The Wolf

Like a grey shadow lurking in the light,
He ventures forth along the edge of night;
With silent foot he scouts the coulie's rim
And scents the carrion awaiting him.
His savage eyeballs lurid with a flare
Seen but in unfed beasts which leave their lair
To wrangle with their fellows for a meal
Of bones ill-covered. Sets he forth to steal,
To search and snarl and forage hungrily;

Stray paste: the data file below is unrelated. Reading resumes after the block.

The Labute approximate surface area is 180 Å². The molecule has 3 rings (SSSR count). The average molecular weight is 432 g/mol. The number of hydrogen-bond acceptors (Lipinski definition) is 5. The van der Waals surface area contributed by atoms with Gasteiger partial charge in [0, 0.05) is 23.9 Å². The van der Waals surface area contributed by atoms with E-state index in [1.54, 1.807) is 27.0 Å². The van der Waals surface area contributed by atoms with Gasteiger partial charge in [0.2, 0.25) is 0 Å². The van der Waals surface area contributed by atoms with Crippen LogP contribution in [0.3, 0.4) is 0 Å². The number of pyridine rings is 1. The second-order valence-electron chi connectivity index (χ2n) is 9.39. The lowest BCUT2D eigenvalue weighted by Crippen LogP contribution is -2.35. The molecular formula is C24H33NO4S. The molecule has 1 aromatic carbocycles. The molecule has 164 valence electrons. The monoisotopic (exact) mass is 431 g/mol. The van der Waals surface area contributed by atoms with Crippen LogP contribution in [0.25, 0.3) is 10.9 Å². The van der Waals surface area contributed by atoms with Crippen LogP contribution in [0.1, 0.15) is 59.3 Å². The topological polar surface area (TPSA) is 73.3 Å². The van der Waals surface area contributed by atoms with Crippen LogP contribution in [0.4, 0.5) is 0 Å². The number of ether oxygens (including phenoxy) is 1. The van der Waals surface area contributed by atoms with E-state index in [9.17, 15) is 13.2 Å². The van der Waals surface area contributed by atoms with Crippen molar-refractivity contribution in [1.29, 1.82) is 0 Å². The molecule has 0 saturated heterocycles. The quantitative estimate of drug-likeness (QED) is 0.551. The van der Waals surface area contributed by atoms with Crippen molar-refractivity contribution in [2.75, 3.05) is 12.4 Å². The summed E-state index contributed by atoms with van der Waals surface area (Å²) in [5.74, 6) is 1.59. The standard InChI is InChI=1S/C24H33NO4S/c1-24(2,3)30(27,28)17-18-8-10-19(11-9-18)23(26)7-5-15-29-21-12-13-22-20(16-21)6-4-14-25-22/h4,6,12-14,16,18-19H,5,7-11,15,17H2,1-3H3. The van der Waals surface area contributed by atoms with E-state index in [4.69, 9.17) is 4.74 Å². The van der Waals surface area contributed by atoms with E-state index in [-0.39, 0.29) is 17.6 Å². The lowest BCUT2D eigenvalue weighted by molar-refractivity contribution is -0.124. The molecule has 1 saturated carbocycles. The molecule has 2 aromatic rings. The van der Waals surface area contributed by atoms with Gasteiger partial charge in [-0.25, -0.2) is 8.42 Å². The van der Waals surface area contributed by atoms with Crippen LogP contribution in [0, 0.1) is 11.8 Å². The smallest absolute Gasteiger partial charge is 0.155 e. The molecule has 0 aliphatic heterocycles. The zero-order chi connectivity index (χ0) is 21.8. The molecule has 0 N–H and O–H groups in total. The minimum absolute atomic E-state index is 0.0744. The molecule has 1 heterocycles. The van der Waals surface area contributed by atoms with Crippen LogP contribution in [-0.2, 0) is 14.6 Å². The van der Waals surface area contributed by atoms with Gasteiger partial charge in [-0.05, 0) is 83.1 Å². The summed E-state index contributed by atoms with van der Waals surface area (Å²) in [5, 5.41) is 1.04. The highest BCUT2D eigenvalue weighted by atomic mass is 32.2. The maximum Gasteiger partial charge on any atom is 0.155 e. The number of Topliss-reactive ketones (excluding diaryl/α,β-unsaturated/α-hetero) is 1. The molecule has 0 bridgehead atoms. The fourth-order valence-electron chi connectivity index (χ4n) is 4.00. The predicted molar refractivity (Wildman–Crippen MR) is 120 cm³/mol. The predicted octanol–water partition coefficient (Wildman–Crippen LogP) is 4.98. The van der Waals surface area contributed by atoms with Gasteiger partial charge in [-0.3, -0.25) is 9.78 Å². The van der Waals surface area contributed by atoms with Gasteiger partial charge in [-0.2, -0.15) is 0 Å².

A worthless prairie vagabond is he.
Luckless the settler's heifer which astray
Falls to his fangs and violence a prey;
Useless her blatant calling when his teeth
Are fast upon her quivering flank--beneath
His fell voracity she falls and dies
With inarticulate and piteous cries,
Unheard, unheeded in the barren waste,
To be devoured with savage greed and haste.
Up the horizon once again he prowls
And far across its desolation howls;
Sneaking and satisfied his lair he gains
And leaves her bones to bleach upon the plains.

by Emily Pauline Johnson

Other poems of JOHNSON (96)

Comments (2)

poor wolves.. not loved animals, definitely..
This is definitely not the typical native American view of the wolf!